- The final report on the Florida Retirement System concludes that FRS is falling behind in its obligations and recently passed legislation won’t help much
- With membership (payers) decreasing and retirees (payees) increasing, the system is losing ground it can’t make up without major changes
- An independent report concluded that on its current path, FRS is “not sustainable” and cannot remain solvent long term
(The Center Square) — The Florida Retirement System has shrunk over the last year and some analysts are saying that it will not survive on its current course, with new legislation likely not to have much of an impact.
According to the Department of Management Service’s annual comprehensive financial report, the Florida Retirement System has had a net income loss of $21,773,027 in the 2022 fiscal year, after beginning the year at $202,082,182,546 and ending the year at $180,226,404,807.
The report also says that the long-term financial health of all retirement plans is dependent upon several key items: Future investment returns, contributions, and future benefit payments.
“The division’s funding objective is to accumulate sufficient assets over time to meet its long-term benefit obligations as they become due. Accordingly, collecting employer and employee contributions, as well as earning the assumed long-term rate of return on its investments are essential components of the division’s funding plan to accumulate the assets needed to finance future retirement benefits,” the report says.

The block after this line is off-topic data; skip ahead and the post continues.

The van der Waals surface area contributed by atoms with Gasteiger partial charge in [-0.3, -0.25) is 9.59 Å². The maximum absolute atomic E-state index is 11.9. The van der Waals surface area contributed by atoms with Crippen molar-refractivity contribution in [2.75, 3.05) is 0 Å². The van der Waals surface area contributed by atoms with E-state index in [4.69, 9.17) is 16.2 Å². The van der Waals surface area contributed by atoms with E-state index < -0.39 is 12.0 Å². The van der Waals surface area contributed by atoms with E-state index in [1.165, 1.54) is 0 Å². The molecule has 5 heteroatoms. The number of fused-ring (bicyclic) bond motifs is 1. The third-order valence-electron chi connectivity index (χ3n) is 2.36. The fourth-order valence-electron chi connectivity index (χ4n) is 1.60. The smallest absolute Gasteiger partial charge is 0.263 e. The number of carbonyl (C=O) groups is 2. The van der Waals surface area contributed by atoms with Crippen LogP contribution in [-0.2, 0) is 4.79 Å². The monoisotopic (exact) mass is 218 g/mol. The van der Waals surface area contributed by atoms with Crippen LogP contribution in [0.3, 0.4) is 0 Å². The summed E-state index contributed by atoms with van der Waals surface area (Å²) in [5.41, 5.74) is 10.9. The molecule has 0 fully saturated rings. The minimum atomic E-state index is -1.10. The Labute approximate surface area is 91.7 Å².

Membership overall has decreased, shrinking from 635,266 contributing members in 2021 to 629,073 members as of June 30, 2022. The average age of members is 45 with an average of 10 years of service and an average salary of $52,000.
While member numbers dropped, the number of retirees collecting benefits increased from 440,307 in 2021 to 448,846. This equates to an extra $493,967,668 paid to those receiving benefits.
The Reason Foundation released its own analysis of the current system in 2021 and said in its report that, “The 2008 financial crisis weakened FRS’s funded status, but since then markets have recovered while pension funding has not.”
The report adds that changes made in 2018, which enrolled new members into a 401K-type investment plan by default, instead of a pension plan, were a good idea but does not address all the issues still plaguing the system.
“Reducing benefits in 2011 reduced some costs at the expense of inflation protection for retirees, but it did not fundamentally address why pension debt continues to grow. Defaulting new FRS members into the Investment Plan in 2018 was better aligned with workforce mobility trends and reduced future financial risk, but it did not address why pension debt has persisted for a decade,” the report stated.
It further states that the FRS Pension Plan is not on a sustainable path and will not maintain solvency long-term.
Since 2002, unfunded liabilities have grown by over $130 billion from $86.5 billion to $217.4 billion in 2022 with a deficit of $38 billion.
The State Board of Administration is responsible for investing and managing the funds from the FSR, as well as over 25 other funds as tasked by the Florida Legislature.
Gov. Ron DeSantis is the chair of the Board of Trustees for SBA and is composed of two other members — Chief Financial Officer Jimmy Patronis and the Attorney General Ashley Moody.